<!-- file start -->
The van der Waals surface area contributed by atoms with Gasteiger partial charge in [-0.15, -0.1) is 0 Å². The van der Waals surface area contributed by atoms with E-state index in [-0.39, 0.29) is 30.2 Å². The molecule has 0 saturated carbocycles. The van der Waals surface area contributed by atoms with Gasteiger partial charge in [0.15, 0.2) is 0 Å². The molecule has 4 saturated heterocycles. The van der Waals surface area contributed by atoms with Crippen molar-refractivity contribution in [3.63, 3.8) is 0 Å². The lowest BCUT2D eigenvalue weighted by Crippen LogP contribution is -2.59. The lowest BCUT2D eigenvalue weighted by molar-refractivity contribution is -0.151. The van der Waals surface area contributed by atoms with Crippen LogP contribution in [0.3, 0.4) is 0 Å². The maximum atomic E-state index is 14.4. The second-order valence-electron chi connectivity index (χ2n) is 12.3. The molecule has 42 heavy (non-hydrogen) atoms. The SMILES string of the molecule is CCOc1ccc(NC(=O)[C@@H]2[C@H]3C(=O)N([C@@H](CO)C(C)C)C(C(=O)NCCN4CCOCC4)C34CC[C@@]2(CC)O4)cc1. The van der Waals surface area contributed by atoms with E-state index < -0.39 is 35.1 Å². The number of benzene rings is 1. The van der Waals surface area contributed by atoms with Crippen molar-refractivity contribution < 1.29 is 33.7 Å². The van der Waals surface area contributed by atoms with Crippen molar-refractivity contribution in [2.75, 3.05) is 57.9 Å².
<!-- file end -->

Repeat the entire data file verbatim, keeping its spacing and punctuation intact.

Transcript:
The van der Waals surface area contributed by atoms with Gasteiger partial charge in [-0.15, -0.1) is 0 Å². The van der Waals surface area contributed by atoms with E-state index in [-0.39, 0.29) is 30.2 Å². The molecule has 0 saturated carbocycles. The van der Waals surface area contributed by atoms with Gasteiger partial charge in [0.15, 0.2) is 0 Å². The molecule has 4 saturated heterocycles. The van der Waals surface area contributed by atoms with Crippen molar-refractivity contribution in [3.63, 3.8) is 0 Å². The lowest BCUT2D eigenvalue weighted by Crippen LogP contribution is -2.59. The lowest BCUT2D eigenvalue weighted by molar-refractivity contribution is -0.151. The van der Waals surface area contributed by atoms with Crippen LogP contribution in [0.3, 0.4) is 0 Å². The maximum atomic E-state index is 14.4. The second-order valence-electron chi connectivity index (χ2n) is 12.3. The molecule has 42 heavy (non-hydrogen) atoms. The SMILES string of the molecule is CCOc1ccc(NC(=O)[C@@H]2[C@H]3C(=O)N([C@@H](CO)C(C)C)C(C(=O)NCCN4CCOCC4)C34CC[C@@]2(CC)O4)cc1. The van der Waals surface area contributed by atoms with E-state index < -0.39 is 35.1 Å². The number of benzene rings is 1. The van der Waals surface area contributed by atoms with Crippen molar-refractivity contribution < 1.29 is 33.7 Å². The van der Waals surface area contributed by atoms with Crippen molar-refractivity contribution in [2.75, 3.05) is 57.9 Å².